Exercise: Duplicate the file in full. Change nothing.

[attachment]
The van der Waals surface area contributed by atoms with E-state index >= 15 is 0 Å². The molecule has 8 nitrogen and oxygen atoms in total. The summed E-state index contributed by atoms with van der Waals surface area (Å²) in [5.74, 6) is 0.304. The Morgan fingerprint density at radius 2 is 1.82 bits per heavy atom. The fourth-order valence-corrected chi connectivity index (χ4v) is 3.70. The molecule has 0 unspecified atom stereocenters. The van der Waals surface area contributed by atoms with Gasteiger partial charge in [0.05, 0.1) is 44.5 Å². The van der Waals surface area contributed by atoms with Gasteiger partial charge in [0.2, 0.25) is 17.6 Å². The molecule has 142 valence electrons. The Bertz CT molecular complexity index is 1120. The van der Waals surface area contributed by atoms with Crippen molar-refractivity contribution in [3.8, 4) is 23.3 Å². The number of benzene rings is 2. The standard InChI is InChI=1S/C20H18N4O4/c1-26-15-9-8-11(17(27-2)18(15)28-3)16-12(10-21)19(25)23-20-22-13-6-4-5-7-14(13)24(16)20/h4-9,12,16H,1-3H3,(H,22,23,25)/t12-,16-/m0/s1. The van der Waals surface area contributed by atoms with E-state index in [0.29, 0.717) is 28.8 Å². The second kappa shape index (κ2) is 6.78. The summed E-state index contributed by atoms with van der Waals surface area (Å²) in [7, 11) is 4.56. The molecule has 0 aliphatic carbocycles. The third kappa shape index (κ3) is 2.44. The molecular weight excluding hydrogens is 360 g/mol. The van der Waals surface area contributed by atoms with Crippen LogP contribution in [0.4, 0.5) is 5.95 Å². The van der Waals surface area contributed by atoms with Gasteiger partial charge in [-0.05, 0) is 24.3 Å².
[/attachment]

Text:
The van der Waals surface area contributed by atoms with E-state index >= 15 is 0 Å². The molecule has 8 nitrogen and oxygen atoms in total. The summed E-state index contributed by atoms with van der Waals surface area (Å²) in [5.74, 6) is 0.304. The Morgan fingerprint density at radius 2 is 1.82 bits per heavy atom. The fourth-order valence-corrected chi connectivity index (χ4v) is 3.70. The molecule has 0 unspecified atom stereocenters. The van der Waals surface area contributed by atoms with Gasteiger partial charge in [0.05, 0.1) is 44.5 Å². The van der Waals surface area contributed by atoms with Gasteiger partial charge in [0.2, 0.25) is 17.6 Å². The molecule has 142 valence electrons. The Bertz CT molecular complexity index is 1120. The van der Waals surface area contributed by atoms with Crippen molar-refractivity contribution in [3.8, 4) is 23.3 Å². The number of benzene rings is 2. The standard InChI is InChI=1S/C20H18N4O4/c1-26-15-9-8-11(17(27-2)18(15)28-3)16-12(10-21)19(25)23-20-22-13-6-4-5-7-14(13)24(16)20/h4-9,12,16H,1-3H3,(H,22,23,25)/t12-,16-/m0/s1. The van der Waals surface area contributed by atoms with E-state index in [0.29, 0.717) is 28.8 Å². The second kappa shape index (κ2) is 6.78. The summed E-state index contributed by atoms with van der Waals surface area (Å²) in [7, 11) is 4.56. The molecule has 0 aliphatic carbocycles. The third kappa shape index (κ3) is 2.44. The molecular weight excluding hydrogens is 360 g/mol. The van der Waals surface area contributed by atoms with Crippen LogP contribution in [0.4, 0.5) is 5.95 Å². The van der Waals surface area contributed by atoms with Gasteiger partial charge in [-0.05, 0) is 24.3 Å².